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constitution declares, that to suspend a law, or the execution of a law, by royal authority, and without consent of parliament, is felony; in defiance of which, ihis law has been suspended,-has been openly resisted,--but did I say resisted? Your delegates are insulted, their houses are pillaged; even iheir persons are not secure from violence; and, as is to provoke your patience, you are mocked and braved under the mouths of your artillery. Your ears are assailed from every quarter, with protestations that obedience cannot, shall not, ought not, to be rendered to your decrees. Perhaps other ministers, more old fashioned, would bave thought it their duty, in such a case, to lend the law the aid of force ; thus maintaining the dignity of the crown and the authority of your deliberations. But those young gentlemen who sit on the opposite benches, and no one knows how, look upon these principles as the antiquated maxims of our simple ancestors, and disdain to honor with their attention mere acts of riot, sedition, and open resistance. With a patience truly exemplary, they recommend to the governors lenity and moderation ; they grant them permission to call in the aid of three or four soldiers from general Gage, and as many cock-boats from lord Colvil; they commend them for not having employed, to carry the law into effect, the means which had been placed in their hands.

. Be prepared to see that the seditious are in the right, and that we only are in fault; such, assuredly, is the opinion of the ministers. And who could doubt it? They have declared it themselves, they incessantly repeat it, in your presence. It is but too apparent that, much against their will, they have at length laid before you the disorders and audacious enormities of the Americans ; for they began in July, and now we are in the middle of January ; lately, they were only occurrences—they are now grown to disturbances, tumults and riots. I doubt they border on open rebellion; and if the doctrine I have heard this day be confirmed, I fear they will lose that name, to take that of revolution. May heaven bless the admirable resignation of our ministers; but I much fear we shall gather no fruits from it of an agreeable relish. Occasion is fleeting, the danger is urgent; and this undisciplinable people, the amiable object of their fond solicitude, of their tender care, are forming leagues, are weaving conspiracies, are preparing to resist the orders of the king and of the parliament. Continue then, ye men of long suffering, to march in the way you have chosen ; even repeal the law; and see how many agents you will find zealous in the discharge of their duty, in executing the laws of the kingdom, in augmenting the revenues and diminishing the burthens of your people; see, also, how many ministers you will find, who, for the public service, will oppose a noble and invincible firmness against the cabals of malignity, against the powerful combination of all private interests, against the clamors of the multitude, and the perversity of faction. In a word, if you would shiver all the springs of government, repeal the law.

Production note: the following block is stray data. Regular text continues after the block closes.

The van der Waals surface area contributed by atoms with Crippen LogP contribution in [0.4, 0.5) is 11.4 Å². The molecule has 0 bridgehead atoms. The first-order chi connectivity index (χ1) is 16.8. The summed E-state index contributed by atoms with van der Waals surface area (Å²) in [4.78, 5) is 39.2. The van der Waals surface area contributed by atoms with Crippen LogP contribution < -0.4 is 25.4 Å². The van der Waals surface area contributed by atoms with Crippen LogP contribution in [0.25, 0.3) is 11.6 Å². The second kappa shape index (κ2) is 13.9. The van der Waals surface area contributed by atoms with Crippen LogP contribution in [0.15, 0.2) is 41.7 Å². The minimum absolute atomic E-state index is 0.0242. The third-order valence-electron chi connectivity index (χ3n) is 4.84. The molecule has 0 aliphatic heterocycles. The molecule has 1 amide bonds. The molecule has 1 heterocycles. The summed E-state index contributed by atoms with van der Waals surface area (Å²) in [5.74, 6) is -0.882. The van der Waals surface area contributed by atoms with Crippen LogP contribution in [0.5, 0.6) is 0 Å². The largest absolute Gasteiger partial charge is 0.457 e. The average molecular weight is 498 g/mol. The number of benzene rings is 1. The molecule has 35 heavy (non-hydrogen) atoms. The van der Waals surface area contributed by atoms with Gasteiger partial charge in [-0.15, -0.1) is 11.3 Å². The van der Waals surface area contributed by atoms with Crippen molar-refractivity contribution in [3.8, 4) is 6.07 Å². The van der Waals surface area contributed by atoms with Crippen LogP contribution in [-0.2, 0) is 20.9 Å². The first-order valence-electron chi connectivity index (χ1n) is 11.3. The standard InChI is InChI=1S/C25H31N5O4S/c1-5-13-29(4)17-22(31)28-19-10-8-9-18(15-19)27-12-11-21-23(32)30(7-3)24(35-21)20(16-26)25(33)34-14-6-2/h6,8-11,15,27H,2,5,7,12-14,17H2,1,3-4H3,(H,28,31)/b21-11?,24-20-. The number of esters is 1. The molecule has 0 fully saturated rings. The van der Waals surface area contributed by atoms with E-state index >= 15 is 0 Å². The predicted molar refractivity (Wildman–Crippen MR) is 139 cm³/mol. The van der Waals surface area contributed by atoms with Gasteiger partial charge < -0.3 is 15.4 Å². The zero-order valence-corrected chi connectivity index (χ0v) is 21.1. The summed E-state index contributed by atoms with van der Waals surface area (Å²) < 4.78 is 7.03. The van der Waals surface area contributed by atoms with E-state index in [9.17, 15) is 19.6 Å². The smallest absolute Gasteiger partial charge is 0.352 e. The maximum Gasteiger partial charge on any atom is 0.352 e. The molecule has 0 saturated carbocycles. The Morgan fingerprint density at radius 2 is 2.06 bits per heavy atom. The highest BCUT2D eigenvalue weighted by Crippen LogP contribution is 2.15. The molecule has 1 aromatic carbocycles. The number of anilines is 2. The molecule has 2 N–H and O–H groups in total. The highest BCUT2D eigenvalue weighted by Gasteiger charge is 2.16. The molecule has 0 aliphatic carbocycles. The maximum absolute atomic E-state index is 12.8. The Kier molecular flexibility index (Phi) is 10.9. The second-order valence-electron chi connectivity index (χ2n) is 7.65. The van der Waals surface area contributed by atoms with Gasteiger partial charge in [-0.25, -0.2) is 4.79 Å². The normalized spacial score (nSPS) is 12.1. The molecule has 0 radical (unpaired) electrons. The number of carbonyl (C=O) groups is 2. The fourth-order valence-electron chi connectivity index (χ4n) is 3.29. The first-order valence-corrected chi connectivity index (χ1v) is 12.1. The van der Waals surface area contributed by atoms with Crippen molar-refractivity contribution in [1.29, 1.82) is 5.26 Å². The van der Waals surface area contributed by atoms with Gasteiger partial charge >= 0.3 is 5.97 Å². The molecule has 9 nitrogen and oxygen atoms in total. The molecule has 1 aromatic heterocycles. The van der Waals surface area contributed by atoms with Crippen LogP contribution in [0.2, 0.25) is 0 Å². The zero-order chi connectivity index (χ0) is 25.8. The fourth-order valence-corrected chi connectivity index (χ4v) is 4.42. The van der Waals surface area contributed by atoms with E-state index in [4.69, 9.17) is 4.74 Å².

I hear it asserted, from every quarter, by these defenders of the colonisis

, that they cannot be taxed by authority of parliainent, because they are not there represented. But if so, why, and by what authority, do you legislate for them at all? If they are represented, they ought to obey all laws of parliament whatsoever, whether of the nature of taxes, or any other whatever. If they are not, they ought neither to submit 10 tax laws nor to any other. And if you believe the colonists ought not to be taxed by authority of parliament, froin defect of representation, how will you maintain that nine tenths of the inhabitants of this kingdom, no better represented than the colonists, ought to submit to your taxation? The Americans have taken a hostile attitude towards ihe mother country; and you would not only forgive their errors, dissemble their outrages, reinit the punishment due, but surrender at discretion, and acknowledge their victory complete! Is this preventing popular commotions? Is this repressing tumults and rebellion ? Is it not rather to foment them, to encourage them to supply fresh fuel to the conflagration ? Let any man, not blinded by the spirit of party, judge and pronounce. I would freely listen to the councils of clemency, I would even consent to the abrogation of the law, if the Americans had requested it in a decent mode ; but their modes are outrages, derision, and the ways of force; pillage, plunder, arms and open resistance to the will of government. It is a thing truly inadmissible, and altogether new, that, at any moment, whenever the fancy may take them, or the the name of a law shall happen to displease them, these men should at once set about starving our manufacturers, and refuse to pay what they owe to the subjects of Great Britain. The officers of the crown, in America, have repeatedly solicited, and earnestly entreated, the ministers, to furnish them with proper means to carry the law into effect; but the latter have disregarded their instances; and, by this negligence, the American tumulis have taken the alarming character we see. And shall we now suffer the ministers to come and allege the effects of their own neglect, to induce us to sacrifice the best interests of this kingdom, the majesty, the power, and even the reputation of the government, to an evil, overgrown indeed, but not past cure, the moment a suitable resolution is demonstrated to bring this infatuated multitude to a sense of duty ? But, again, if the colonists are exempted, by their constitutions, from parliamentary tases, as levies of seamen have been either prohibited or restricted in America, by different acts of parliament, ii follows, of necessity, that they are not bound either to furnish men for the desence of the common country, or money to pay them; and that England alone must support the burthen of the maintainance and protection of these her ungrateful children. If such a partiality should be established, it must be at the hazard of depopulating this kingdom, and of dissolving that original compact upon which all human societies repose.